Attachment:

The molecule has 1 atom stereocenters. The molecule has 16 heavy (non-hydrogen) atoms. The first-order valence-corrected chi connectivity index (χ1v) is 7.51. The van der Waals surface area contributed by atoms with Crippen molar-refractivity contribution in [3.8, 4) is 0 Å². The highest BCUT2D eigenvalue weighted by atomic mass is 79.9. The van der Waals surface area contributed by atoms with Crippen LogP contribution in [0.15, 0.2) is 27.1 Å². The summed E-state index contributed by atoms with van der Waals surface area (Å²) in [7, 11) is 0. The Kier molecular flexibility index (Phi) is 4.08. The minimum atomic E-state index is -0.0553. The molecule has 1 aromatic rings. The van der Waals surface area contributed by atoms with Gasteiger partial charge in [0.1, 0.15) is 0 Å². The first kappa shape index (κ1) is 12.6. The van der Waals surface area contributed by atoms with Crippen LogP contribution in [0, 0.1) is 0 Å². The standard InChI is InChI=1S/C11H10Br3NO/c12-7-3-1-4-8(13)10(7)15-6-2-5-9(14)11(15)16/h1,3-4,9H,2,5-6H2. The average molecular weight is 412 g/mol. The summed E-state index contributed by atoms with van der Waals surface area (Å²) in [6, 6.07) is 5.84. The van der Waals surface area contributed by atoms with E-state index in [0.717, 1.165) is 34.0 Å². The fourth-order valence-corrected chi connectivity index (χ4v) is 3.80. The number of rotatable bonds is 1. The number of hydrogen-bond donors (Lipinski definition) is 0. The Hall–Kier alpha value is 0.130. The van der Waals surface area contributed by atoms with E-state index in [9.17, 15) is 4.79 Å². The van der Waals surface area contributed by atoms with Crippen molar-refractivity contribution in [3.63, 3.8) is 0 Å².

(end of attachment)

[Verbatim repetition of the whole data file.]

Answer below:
The molecule has 1 atom stereocenters. The molecule has 16 heavy (non-hydrogen) atoms. The first-order valence-corrected chi connectivity index (χ1v) is 7.51. The van der Waals surface area contributed by atoms with Crippen molar-refractivity contribution in [3.8, 4) is 0 Å². The highest BCUT2D eigenvalue weighted by atomic mass is 79.9. The van der Waals surface area contributed by atoms with Crippen LogP contribution in [0.15, 0.2) is 27.1 Å². The summed E-state index contributed by atoms with van der Waals surface area (Å²) in [7, 11) is 0. The Kier molecular flexibility index (Phi) is 4.08. The minimum atomic E-state index is -0.0553. The molecule has 1 aromatic rings. The van der Waals surface area contributed by atoms with Gasteiger partial charge in [0.1, 0.15) is 0 Å². The first kappa shape index (κ1) is 12.6. The van der Waals surface area contributed by atoms with Crippen LogP contribution in [0, 0.1) is 0 Å². The standard InChI is InChI=1S/C11H10Br3NO/c12-7-3-1-4-8(13)10(7)15-6-2-5-9(14)11(15)16/h1,3-4,9H,2,5-6H2. The average molecular weight is 412 g/mol. The summed E-state index contributed by atoms with van der Waals surface area (Å²) in [6, 6.07) is 5.84. The van der Waals surface area contributed by atoms with E-state index in [0.717, 1.165) is 34.0 Å². The fourth-order valence-corrected chi connectivity index (χ4v) is 3.80. The number of rotatable bonds is 1. The number of hydrogen-bond donors (Lipinski definition) is 0. The Hall–Kier alpha value is 0.130. The van der Waals surface area contributed by atoms with E-state index in [9.17, 15) is 4.79 Å². The van der Waals surface area contributed by atoms with Crippen molar-refractivity contribution in [3.63, 3.8) is 0 Å².